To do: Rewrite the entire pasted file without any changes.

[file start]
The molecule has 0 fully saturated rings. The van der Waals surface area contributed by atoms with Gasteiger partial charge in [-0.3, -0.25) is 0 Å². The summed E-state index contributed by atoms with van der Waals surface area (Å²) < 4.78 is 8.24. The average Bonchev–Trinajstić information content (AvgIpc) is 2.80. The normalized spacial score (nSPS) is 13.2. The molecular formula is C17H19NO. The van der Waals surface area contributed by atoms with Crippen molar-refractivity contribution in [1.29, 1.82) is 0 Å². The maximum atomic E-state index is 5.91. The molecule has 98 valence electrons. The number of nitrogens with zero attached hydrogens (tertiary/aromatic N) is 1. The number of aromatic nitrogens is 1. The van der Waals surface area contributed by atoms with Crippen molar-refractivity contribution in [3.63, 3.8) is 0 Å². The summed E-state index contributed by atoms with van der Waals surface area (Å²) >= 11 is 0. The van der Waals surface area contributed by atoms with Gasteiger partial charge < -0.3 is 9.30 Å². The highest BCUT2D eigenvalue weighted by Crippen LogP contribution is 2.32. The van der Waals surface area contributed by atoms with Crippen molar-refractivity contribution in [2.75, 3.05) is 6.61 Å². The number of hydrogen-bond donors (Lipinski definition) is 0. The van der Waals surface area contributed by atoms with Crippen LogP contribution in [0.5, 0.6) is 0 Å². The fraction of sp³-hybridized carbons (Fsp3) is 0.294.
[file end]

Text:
The molecule has 0 fully saturated rings. The van der Waals surface area contributed by atoms with Gasteiger partial charge in [-0.3, -0.25) is 0 Å². The summed E-state index contributed by atoms with van der Waals surface area (Å²) < 4.78 is 8.24. The average Bonchev–Trinajstić information content (AvgIpc) is 2.80. The normalized spacial score (nSPS) is 13.2. The molecular formula is C17H19NO. The van der Waals surface area contributed by atoms with Crippen molar-refractivity contribution in [1.29, 1.82) is 0 Å². The maximum atomic E-state index is 5.91. The molecule has 98 valence electrons. The number of nitrogens with zero attached hydrogens (tertiary/aromatic N) is 1. The number of aromatic nitrogens is 1. The van der Waals surface area contributed by atoms with Crippen molar-refractivity contribution in [3.63, 3.8) is 0 Å². The summed E-state index contributed by atoms with van der Waals surface area (Å²) >= 11 is 0. The van der Waals surface area contributed by atoms with Gasteiger partial charge < -0.3 is 9.30 Å². The highest BCUT2D eigenvalue weighted by Crippen LogP contribution is 2.32. The van der Waals surface area contributed by atoms with Crippen molar-refractivity contribution in [2.75, 3.05) is 6.61 Å². The number of hydrogen-bond donors (Lipinski definition) is 0. The van der Waals surface area contributed by atoms with Crippen LogP contribution in [0.5, 0.6) is 0 Å². The fraction of sp³-hybridized carbons (Fsp3) is 0.294.